There is a clear relation, or reciprocity, between the urban city and rural hinterland, with in between the peri-urban areas. These areas show a condensation of both problems and potentials. Most of the times it is here that waste is being managed or treated. This happens for example in water treatment plants or waste separation stations, but also in incineration facilities. At the same time these areas are really fragmented, with all kinds of delicate functions ranging from residential buildings to food production.” Alexander: “Exactly, when you travel around a city and you realize that that is where we ‘hide’ all those things… At the same time a lot of people live here. Actually, the majority of the European citizens live in the outskirts of cities. And these areas were hardly or never in the focus of planning and design.”
“IT IS PRACTICE, AND RESEARCH, AND DESIGN, ALL IN ONE”
Consequences & Questions on Circularity
How is continuous circularity secured and what does this imply for aspects such as infrastructures, spatial quality and flexibility of such areas? How are spatial planning, urban, and regional design being adapted to make circularity happen? What does a circular landscape look like? These are questions at the core of REPAiR.
Any project that tries to incorporate urban or societal flows is subject to the changeability of those flows. So it requests a new kind of planning that addresses solutions to incorporate continuous change. The case of Naples is an interesting one here as well, as the city is a result of centuries of stratification processes. Only rather recent developments added a layer that resulted in what are considered the wasted landscapes and droscapes. The question here is: how to further develop this latest layer in such a way that the wasted landscapes will be restored into collaborative, clean, and productive areas which add value?”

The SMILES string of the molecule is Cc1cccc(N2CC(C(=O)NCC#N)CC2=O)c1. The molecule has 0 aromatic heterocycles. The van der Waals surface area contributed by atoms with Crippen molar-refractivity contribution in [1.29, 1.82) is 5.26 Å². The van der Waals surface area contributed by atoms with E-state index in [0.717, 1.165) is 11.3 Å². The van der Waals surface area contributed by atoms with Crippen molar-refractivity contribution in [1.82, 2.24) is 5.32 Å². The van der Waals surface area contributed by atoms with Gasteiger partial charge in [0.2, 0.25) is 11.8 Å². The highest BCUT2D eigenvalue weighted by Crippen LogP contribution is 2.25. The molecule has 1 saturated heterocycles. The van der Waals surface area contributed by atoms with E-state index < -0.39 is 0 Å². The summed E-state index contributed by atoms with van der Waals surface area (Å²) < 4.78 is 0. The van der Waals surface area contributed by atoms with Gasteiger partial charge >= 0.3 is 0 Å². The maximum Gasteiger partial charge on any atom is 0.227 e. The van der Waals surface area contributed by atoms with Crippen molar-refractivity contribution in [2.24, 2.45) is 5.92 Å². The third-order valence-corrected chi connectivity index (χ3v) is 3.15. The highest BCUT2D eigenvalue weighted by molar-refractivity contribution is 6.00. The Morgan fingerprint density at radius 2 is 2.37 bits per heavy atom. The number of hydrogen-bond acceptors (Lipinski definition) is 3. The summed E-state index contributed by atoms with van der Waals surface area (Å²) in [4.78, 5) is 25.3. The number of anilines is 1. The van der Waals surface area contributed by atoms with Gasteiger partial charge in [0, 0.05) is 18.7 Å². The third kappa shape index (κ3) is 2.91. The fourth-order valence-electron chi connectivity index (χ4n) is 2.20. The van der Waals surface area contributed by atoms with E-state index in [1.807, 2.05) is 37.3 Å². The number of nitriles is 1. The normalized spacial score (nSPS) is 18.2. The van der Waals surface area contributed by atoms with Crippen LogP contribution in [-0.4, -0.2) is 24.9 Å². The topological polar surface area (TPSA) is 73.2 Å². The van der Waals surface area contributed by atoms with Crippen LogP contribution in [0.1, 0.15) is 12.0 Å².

Process & Ambitions
When Arjan and Alexander talk about the project and the project locations, you hear their enthusiasm about the subject and their eagerness to start the research, development, and design work itself. Not surprising considering the fact that it took over a year to get the research proposal through the tendering process of the European Union. Arjan: “We had the research granted just before Christmas. But before we could share it with the world we first had to take all kinds of legal and procedural steps. Now everything is in place, we can really start the research.”
These numerous preparations have led to an ambitious four-year project. According to the research proposal the goal is ‘to create an innovative Geodesign Decision Support Environment (GDSE) that will be used to create integrated, place-based
eco-innovative spatial development strategies promoting the use of waste as a resource’. Arjan: “It is about using data related to geographical locations. The problem of circularity is that, at the moment, we try to achieve circularity by looking at the output side, the production of waste, or as we consider it: resources. The problems however regard the business
case and are mostly on the missing demand side and, of course, on how to you match the two. You could simply say that every time you take up a resource and let it become waste, it lowers your business case. So what you try to do is to leave the resource close to the place with its highest value, and also to what we name its ‘mine’, which is mostly urban. This is where GIS comes in. If you know how and where to locate all the resources and potential matches, you can also support making the right decisions to really achieve business cases. These are mostly based on integrated concepts: ‘eco-systems services’.”